The second story happened when I was visiting the Joseph Smith Memorial building and decided to poke my head into one of the cafes there. I couldn't resist takeing a picture of the men. Could ou blame me?

Friday, September 9, 2011

...be a Mormon and a Democrat? (Part 2) "Instruments of the Lord's Peace"

Have we... slipped unknowingly into patterns of slander, evil speaking, and bitter stereotyping? Have personal or partisan or business or religious differences been translated into a kind of demonizing of those of different views?

Elder Robert S. Wood gave one of my favorite General Conference talks in April of 2006 called “Instruments of the Lord’s Peace”. Finally, a talk on politics! I highly recommend that you read or listen to the entire talk on the Church’s website. Here's an excerpt:

    We appear to be living in an era in which many are speaking without thinking, encouraging emotional reactions rather than thoughtful responses. Whether it be on the national or international stage, in personal relations or in politics, at home or in the public forum, voices grow ever more strident, and giving and taking offense appear to be chosen rather than inadvertent.    Have we... slipped unknowingly into patterns of slander, evil speaking, and bitter stereotyping? Have personal or partisan or business or religious differences been translated into a kind of demonizing of those of different views? Do we pause to understand the seemingly different positions of others and seek, where possible, common ground?    It is far too easy sometimes to fall into a spirit of mockery and cynicism in dealing with those of contrary views.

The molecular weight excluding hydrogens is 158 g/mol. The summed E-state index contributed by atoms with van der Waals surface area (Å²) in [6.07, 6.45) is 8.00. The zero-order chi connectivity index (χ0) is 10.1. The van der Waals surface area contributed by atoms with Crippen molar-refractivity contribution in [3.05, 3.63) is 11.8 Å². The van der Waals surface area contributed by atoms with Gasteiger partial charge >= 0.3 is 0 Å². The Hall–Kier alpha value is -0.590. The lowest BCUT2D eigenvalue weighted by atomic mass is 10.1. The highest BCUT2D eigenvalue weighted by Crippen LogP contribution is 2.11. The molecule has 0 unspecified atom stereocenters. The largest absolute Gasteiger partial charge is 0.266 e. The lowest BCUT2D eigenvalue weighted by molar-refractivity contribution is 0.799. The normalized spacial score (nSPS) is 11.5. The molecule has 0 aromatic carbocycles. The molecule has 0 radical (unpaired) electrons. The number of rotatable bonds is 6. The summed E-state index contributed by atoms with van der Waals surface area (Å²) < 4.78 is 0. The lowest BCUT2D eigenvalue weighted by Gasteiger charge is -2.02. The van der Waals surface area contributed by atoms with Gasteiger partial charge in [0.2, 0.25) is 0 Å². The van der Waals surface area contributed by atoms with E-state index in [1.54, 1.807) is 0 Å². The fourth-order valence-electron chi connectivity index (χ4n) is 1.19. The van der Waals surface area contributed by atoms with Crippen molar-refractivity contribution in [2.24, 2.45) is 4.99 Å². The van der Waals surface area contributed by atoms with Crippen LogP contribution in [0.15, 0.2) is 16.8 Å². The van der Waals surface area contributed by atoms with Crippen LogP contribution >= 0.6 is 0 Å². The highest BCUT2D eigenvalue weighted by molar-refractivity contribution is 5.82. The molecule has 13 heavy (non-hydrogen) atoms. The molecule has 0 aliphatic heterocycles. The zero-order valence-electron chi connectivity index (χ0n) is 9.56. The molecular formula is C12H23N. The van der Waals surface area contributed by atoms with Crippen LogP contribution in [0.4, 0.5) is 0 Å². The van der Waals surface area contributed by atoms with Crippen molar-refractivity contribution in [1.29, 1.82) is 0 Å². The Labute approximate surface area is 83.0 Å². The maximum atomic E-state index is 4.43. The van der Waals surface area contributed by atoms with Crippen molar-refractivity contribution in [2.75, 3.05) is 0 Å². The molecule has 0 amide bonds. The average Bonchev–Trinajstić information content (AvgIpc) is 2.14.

Robert Wood comes at this from a unique perspective. As the dean of strategic studies at the U.S. Naval War College and an advisor to several U.S. presidents and defense secretaries, he knows Washington politics up close.

Elder Wood’s conference talk was the final push that I needed to get this book underway. That book is called How Can You Possibly be a Mormon and a Democrat? and it is now available on Amazon, at Deseret Book, and various independent LDS bookstores in the U.S. and Canada, as well as Costco (see below).